Now for those that have known me for many, many years, know I wanted out of this small town. I wanted a city life. I wanted to live in Birmingham or Atlanta or Jacksonville. I wanted to work for an advertising firm. I was determined that once I graduated from college I was moving. Well I moved out of my small town, Cantonment, FL, and went north about 12 miles to an even smaller town, Molino.  I got married roughly one month after my college graduation to a man that has a family business and a farm locally. A man that wasn't leaving his small town for a city.

For nearly nine years I have been a member of farm family. At the beginning of our relationship, and really for the first 6 or so years of our marriage, I wasn't all that involved in the farm. I would go out to the farm sometimes to check cows with Jacob, but to me I was looking at the same cow over and over. They were all big, they all smelled and they were all black. It wasn't until about 3.5 years ago that I started taking an interest. We got involved in our local Young Farmers and Ranchers program and then we had our babies. Twin girls. I decided then that I needed to embrace the agriculture life. I knew I wanted the girls to grow up on the farm. For them to love and appreciate agriculture, and to respect their elders, the animals, the weather, and the land. So now I embrace agriculture. 

Over the past year and half Jacob and I have served on the Florida Farm Bureau Young Farmers and Ranchers Leadership Group for the state. It has opened my eyes to so much in farming and ranching. I am excited about it now. I have started spending more and more time at our farm learning about AIing, palpating, genetics, what makes one cow more appealing then another and so much more. 

That is just a snapshot of who I am and how I got to where I am.. I did not grow up on a farm, but now, I am a farmer. 

I look forward to learning more and sharing it with you. Until then I leave you with this:

Tuesday, February 25, 2014

Gizmo 2014 Pathfinders

I went out to the mailbox today and found something exciting from the Angus association, the 2014 Pathfinder Report.  Last year after over twenty years of breeding Angus cattle we had our first two cows receive the prestigious title of Pathfinder.  This year we are able to claim three!  You might ask why this is so special.  Following are the guidelines utilized in determining Pathfinder status:

1.       To qualify initially, a cow must have produced at least three calves with an average weaning ratio of 105 and these calves must have been evaluated with at least nine other herd mates.

2.       Beginning with her first calf, all calves must have been recorded in AHIR.  No irregular weanings or calves by commercial sires are used in this analysis.

3.       A weaning weight must have been processed on a calf born after June 30, 2012.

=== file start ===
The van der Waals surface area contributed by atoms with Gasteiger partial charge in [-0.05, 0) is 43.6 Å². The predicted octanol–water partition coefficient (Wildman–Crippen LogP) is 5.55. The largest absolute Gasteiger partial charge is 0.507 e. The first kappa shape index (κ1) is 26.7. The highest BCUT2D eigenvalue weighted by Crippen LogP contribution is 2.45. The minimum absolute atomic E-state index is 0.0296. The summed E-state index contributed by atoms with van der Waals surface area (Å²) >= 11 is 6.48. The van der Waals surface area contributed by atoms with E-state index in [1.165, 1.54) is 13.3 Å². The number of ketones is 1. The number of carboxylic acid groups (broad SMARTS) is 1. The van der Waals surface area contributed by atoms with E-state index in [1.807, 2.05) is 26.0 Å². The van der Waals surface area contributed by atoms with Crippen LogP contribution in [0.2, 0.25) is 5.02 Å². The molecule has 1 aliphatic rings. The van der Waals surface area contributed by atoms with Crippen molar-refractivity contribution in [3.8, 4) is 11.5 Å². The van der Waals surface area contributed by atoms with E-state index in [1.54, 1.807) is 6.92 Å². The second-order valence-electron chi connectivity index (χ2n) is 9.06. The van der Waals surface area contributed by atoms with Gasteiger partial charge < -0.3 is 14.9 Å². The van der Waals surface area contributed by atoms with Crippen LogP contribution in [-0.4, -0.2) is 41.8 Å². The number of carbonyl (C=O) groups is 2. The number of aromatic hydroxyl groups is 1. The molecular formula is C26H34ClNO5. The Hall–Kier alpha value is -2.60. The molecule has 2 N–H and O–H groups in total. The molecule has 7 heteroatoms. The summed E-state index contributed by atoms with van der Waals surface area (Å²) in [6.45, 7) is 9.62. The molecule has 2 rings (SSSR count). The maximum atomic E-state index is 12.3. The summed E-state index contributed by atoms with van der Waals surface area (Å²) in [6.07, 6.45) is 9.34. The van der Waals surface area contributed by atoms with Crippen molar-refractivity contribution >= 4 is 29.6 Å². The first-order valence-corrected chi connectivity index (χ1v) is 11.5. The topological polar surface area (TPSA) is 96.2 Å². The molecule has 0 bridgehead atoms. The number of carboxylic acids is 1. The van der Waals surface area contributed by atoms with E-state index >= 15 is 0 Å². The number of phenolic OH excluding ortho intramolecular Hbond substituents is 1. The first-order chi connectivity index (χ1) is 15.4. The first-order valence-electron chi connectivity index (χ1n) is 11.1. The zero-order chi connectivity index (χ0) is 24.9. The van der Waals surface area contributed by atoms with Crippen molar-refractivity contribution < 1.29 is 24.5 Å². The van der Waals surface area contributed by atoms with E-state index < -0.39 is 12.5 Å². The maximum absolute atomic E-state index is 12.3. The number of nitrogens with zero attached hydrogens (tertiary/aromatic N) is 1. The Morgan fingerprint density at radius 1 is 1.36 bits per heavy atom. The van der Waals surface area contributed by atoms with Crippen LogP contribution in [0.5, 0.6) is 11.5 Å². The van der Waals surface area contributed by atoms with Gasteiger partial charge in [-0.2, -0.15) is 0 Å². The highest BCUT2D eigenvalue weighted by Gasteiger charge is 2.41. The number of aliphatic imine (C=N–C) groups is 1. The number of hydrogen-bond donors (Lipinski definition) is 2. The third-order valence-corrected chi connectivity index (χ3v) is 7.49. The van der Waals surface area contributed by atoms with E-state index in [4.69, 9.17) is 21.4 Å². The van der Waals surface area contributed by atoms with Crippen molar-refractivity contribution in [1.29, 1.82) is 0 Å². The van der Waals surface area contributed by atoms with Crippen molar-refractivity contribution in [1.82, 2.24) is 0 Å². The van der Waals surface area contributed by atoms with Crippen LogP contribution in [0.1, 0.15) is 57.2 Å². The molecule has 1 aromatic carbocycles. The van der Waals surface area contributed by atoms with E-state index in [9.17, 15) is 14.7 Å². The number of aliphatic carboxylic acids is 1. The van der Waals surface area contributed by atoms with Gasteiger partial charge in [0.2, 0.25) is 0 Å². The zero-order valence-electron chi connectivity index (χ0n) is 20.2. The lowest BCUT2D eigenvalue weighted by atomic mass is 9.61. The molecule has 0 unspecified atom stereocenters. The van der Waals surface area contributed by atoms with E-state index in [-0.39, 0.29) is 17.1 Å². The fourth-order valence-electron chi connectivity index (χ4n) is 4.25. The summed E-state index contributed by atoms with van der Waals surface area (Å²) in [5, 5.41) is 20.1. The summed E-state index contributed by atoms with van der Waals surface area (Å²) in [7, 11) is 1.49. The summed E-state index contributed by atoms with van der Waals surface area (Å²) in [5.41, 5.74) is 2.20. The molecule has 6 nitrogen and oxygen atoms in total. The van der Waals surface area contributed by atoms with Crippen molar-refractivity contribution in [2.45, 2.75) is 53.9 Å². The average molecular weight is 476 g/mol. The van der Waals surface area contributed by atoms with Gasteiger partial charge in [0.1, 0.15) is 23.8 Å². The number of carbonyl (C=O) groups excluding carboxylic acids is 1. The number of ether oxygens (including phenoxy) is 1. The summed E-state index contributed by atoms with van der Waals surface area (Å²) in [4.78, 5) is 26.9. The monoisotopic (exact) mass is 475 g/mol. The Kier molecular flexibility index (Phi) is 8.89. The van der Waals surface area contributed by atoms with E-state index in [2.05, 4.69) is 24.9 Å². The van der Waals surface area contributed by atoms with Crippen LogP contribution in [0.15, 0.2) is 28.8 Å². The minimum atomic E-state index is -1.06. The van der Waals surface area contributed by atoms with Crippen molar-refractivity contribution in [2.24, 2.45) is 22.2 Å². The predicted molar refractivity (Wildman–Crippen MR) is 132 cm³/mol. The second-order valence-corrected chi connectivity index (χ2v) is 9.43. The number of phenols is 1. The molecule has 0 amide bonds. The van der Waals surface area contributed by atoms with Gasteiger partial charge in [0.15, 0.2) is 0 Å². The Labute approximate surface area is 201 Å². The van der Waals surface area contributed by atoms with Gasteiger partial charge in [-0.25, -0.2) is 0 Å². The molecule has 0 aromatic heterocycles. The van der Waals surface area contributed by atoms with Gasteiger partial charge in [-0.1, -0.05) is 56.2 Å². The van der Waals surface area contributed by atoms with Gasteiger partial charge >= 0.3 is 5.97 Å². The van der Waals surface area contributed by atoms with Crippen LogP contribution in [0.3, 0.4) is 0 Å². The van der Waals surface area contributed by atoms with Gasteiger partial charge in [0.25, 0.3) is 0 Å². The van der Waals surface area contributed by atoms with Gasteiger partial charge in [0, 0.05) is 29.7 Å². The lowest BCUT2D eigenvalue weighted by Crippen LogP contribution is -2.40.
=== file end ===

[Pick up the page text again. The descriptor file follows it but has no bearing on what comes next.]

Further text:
4.       A cow must have had her first calf at an age equal to or less than the average age of the herd at first calving, plus 30 days.

5.       To qualify for subsequent listings in the report, she must maintain a regular calving interval, which is determined as follows:

                 30                 + 365 = Maximum Calving Interval
               Number of Calving Intervals

The three cows from the Gizmo herd are:

RB Bridget 831 C11 5X25   Reg#16099987

This is a cow we purchased as a bred heifer back in 2007.  We already owned a maternal sister RB Bridget 658 C11 111 and had been watching the old C11 cow do everything right for a number of years.  This was a different twist to the genetic line that we felt was going to work really well.  We haven't regretted the purchase, her 2012 bull calf out of OCC Juneau 807J is currently being used as the clean up bull on our 2012 heifers.  Her first heifer calf out of our 6149 bull 1046 is doing a nice job for us.  She has a super nice Final Answer bull calf on her side right now and was AI'd back to SAV Pioneer 7301.  This is a powerful cow family that we will continue to use in our program.

Gizmo Pride 525 065 0125   Reg#15394906 

A cow bred in our program, and one we are really proud of. This cow has produced 6 calves with an average weaning ratio of 105.  Needless to say she is a nice cow. Now you might ask does she pass on this phenomenal maternal ability to her progeny.  This cow has taken AI everytime she was bred AI, every calf is solid and her daughters seem to be performing just like their mamma.  Let me introduce you to her first daughter!

Gizmo Pride 811 525 430  Reg#16358620

Every year it seems that one calf catches my eye, 811 was that calf in 2008 she was the first heifer calf out of the 525 cow.

Gizmo Pride 811 525 830 prior to weaning

811 has now qualified for Pathfinder status on her third calf!  Needless to say we are very proud of this cow family and their performance. The first calf out of 811 Gizmo Pride 1007 811 8005 was calved when 811 was 23 months old and ratioed 114 at weaning. I really think you’re going to see more of this cow family make it to this elite status!